A new category was added to the Greek Graphic Design & Illustration Awards (EVGE) this year: Olive oil packaging. The move was telling of the current dynamics of standardized Greek olive oil production and the export-oriented direction the market is taking, given that an increasing number of olive oil producers are approaching creative local companies in search of visual identities that will secure their products a place on the shelves of foreign supermarkets and high-end gastronomy outlets. Last year alone, Greek olive oil exports were up 24 percent in Germany and 67.5 percent in China.
When it comes to design, the new-generation packaging aimed at dressing up small to medium-sized brands differs considerably from that on display in Greek supermarkets. Olive oil bottles destined for international markets tend to be more minimalist, abstract and ambitious on a creative level, essentially setting the tone in a more cosmopolitan and globalized environment.
There is plenty to draw inspiration from when it comes to finalizing bottle and packaging design. In the case of the Eleia olive oil label, for instance, the creative graphic design team at Bob Studio was inspired by a practice which calls for the lower part of the olive tree trunk to be whitewashed as a means of protecting the tree from parasites, while at the same time a number of Greek elements were reflected in the bottle’s shape and the typography.
Eleones Messinias is a regional olive oil business. “Right from the start I felt that the entire process, beginning from the people involved and all the way to the end product, was very family oriented, while at the same time reflecting respect for quality, location and consistency,” said graphic designer Katerina Xenou of the k3n studio. “I wanted the packaging to combine certain elements, techniques and aesthetics that would express all of the aforementioned characteristics: Top quality, tradition and professionalism.”
Stefania Papacosta of 2yolk and designer of the Helea olive oil bottle, believes that more traditional labels are aimed at a different kind of market.
“Designers try to solve a different problem each time. The market is one of the parameters of the problem. Just like everywhere else, you will come across good and bad packaging in every category. What is certain is that investing in the right design is something which needs to be taken into consideration when working on a business plan, given that in such a cluttered market the first contact consumers have with a product is the packaging, something which proves to be pivotal before moving onto the next phase, which is actually testing the product.”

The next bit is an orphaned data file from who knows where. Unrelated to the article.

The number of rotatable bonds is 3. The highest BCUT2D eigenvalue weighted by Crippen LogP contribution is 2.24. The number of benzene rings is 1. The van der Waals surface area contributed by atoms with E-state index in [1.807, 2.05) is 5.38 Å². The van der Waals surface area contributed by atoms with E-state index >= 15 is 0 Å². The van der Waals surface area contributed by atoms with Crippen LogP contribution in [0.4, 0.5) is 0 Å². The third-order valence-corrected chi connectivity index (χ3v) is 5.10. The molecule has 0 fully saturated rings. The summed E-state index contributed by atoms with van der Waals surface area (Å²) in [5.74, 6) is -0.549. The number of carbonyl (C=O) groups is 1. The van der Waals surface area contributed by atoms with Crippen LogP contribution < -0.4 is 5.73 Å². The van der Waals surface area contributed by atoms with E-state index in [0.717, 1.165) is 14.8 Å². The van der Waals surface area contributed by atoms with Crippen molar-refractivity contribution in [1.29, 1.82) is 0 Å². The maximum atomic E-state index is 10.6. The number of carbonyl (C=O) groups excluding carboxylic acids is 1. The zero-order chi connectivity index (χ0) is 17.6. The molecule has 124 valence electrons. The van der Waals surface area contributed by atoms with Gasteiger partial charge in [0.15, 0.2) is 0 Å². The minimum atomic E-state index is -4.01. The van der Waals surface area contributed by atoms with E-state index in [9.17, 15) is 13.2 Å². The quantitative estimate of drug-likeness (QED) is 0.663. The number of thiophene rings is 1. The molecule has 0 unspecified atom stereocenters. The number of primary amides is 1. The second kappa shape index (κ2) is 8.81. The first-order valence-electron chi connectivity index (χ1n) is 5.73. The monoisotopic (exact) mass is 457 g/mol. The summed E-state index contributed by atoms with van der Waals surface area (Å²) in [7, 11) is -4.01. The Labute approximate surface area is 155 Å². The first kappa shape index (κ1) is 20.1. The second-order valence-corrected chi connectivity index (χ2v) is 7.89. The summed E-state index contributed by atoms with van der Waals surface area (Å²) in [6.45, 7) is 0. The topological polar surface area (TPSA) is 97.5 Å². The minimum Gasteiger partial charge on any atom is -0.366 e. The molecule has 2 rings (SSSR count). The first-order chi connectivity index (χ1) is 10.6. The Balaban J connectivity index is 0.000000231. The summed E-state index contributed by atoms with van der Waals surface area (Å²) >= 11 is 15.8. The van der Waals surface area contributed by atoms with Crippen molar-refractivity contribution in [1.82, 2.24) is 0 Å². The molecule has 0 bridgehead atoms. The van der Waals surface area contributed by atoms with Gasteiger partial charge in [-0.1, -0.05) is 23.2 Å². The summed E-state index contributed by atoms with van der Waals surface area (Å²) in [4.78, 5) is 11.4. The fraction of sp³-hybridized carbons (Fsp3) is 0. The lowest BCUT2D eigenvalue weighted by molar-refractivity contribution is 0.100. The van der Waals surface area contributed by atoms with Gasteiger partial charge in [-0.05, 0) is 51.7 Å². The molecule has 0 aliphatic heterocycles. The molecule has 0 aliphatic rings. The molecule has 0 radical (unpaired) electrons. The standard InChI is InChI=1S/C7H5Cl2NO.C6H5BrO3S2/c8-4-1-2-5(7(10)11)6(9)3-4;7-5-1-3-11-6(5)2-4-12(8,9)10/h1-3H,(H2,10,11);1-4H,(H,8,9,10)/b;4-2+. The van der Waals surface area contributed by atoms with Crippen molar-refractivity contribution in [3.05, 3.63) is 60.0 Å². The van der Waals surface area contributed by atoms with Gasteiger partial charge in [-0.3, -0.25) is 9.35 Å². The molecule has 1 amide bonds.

Prominent graphic designer Dimitris Arvanitis offers his own clear point of view.
“Traditional Greek products such as olive oil, honey, yogurt and tomato sauce, for instance, managed to develop a product identity, what we would nowadays refer to as branding, during tough times and conditions in their respective markets. A number of these products did really well in global markets. They stood out thanks to their Greek identity, while it was easy for foreign consumers to spot them in their own countries as they recognized both the packaging and the value of its content. This is because quality has always been the single most important factor and graphic design the most appropriate medium to communicate this visually.
“What I find impressive is that the most basic perennial product in Greece, olive oil, appears to be packaged according to the rules of marketing, to the extent that it could be displayed alongside cosmetic products. I’m not a marketing specialist and I imagine that those in charge at the various companies are taking the right decision when they opt for morphological alterations.”
That is not to say that he doesn’t consider certain olive oil bottles and packaging to be particularly attractive. “Hopefully they are also practical and, above all, part of a dialogue between form, vision and intellect. Quite often, the so-called concepts have more to do with the relationships forged between graphic designers and their clients and to a lesser extent, if at all, with consumers. Though I’m not in a position to know exactly what the latter opt for, packaging or quality, I always follow a basic principle of design, which, on the communication level, calls for identifying form with content.”
According to Yiannis Karlopoulos, president of this year’s Greek Graphic Design & Illustration Awards committee, “Greek design lacks identity and is permeated by repetitive homogeneity. I’m not talking about the idea of ‘Greekness,’ but about an identity. Despite all this, however, at this year’s awards we saw signs of differentiation through a more conceptual approach. What is needed, in my opinion, is the right amount of folklore within an international environment. Take Kyknos and Xino Nero Florina, for instance.”
Dimitris Fakinos, head of +design, the company behind the annual EVGE awards, notes that the challenge in the case of olive oil is to present it both as a luxury product as well as one defined by its purity.
“Considering that everything cloud has a silver lining, one could say that the increasing importance of visual communication design in the collective psyche of Greek entrepreneurs is one of the positive outcomes of the ongoing crisis. There is no doubt that the need to enter foreign markets has convinced a number of local companies to invest in their image, something which is reflected in their corporate identity and packaging design, above all.”
In the end, says Fakinos, local companies turned to the experts, the ones who know how to convey the message and the different traits and values that each product aims to communicate.
“Packaging is not solely about facilitating the transport and storage of goods, but also a factor that adds value to the final product,” said Fakinos.
By Dimitris Rigopoulos